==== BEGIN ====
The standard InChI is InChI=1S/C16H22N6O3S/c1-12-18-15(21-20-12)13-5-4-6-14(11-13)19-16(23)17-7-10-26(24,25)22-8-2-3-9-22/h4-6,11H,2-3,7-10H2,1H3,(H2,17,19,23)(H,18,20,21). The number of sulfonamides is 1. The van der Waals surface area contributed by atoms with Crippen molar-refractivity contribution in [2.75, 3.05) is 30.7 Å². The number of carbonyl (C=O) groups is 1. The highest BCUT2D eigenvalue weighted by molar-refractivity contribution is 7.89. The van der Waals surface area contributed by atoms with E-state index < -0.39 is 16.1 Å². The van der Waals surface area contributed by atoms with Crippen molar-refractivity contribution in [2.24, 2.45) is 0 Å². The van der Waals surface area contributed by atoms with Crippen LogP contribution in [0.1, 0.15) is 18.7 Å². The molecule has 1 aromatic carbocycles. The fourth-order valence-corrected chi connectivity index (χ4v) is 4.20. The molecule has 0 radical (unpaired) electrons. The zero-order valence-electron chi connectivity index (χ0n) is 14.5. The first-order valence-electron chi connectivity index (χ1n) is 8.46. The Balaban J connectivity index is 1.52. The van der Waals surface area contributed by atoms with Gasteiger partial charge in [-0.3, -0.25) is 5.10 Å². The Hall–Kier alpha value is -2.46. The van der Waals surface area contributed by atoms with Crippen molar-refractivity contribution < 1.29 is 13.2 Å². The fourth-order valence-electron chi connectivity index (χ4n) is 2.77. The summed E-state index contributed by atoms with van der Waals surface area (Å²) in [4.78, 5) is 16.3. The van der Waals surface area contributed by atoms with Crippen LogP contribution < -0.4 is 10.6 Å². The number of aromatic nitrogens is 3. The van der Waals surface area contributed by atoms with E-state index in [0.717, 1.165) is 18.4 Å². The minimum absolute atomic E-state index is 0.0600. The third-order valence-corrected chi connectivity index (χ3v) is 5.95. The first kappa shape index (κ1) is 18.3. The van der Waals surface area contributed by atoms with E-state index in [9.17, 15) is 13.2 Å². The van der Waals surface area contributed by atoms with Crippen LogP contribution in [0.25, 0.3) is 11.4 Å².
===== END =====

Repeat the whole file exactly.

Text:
The standard InChI is InChI=1S/C16H22N6O3S/c1-12-18-15(21-20-12)13-5-4-6-14(11-13)19-16(23)17-7-10-26(24,25)22-8-2-3-9-22/h4-6,11H,2-3,7-10H2,1H3,(H2,17,19,23)(H,18,20,21). The number of sulfonamides is 1. The van der Waals surface area contributed by atoms with Crippen molar-refractivity contribution in [2.75, 3.05) is 30.7 Å². The number of carbonyl (C=O) groups is 1. The highest BCUT2D eigenvalue weighted by molar-refractivity contribution is 7.89. The van der Waals surface area contributed by atoms with E-state index < -0.39 is 16.1 Å². The van der Waals surface area contributed by atoms with Crippen molar-refractivity contribution in [2.24, 2.45) is 0 Å². The van der Waals surface area contributed by atoms with Crippen LogP contribution in [0.1, 0.15) is 18.7 Å². The molecule has 1 aromatic carbocycles. The fourth-order valence-corrected chi connectivity index (χ4v) is 4.20. The molecule has 0 radical (unpaired) electrons. The zero-order valence-electron chi connectivity index (χ0n) is 14.5. The first-order valence-electron chi connectivity index (χ1n) is 8.46. The Balaban J connectivity index is 1.52. The van der Waals surface area contributed by atoms with Gasteiger partial charge in [-0.3, -0.25) is 5.10 Å². The Hall–Kier alpha value is -2.46. The van der Waals surface area contributed by atoms with Crippen molar-refractivity contribution < 1.29 is 13.2 Å². The fourth-order valence-electron chi connectivity index (χ4n) is 2.77. The summed E-state index contributed by atoms with van der Waals surface area (Å²) in [4.78, 5) is 16.3. The van der Waals surface area contributed by atoms with Crippen LogP contribution < -0.4 is 10.6 Å². The number of aromatic nitrogens is 3. The van der Waals surface area contributed by atoms with E-state index in [0.717, 1.165) is 18.4 Å². The minimum absolute atomic E-state index is 0.0600. The third-order valence-corrected chi connectivity index (χ3v) is 5.95. The first kappa shape index (κ1) is 18.3. The van der Waals surface area contributed by atoms with E-state index in [9.17, 15) is 13.2 Å². The van der Waals surface area contributed by atoms with Crippen LogP contribution in [0.25, 0.3) is 11.4 Å².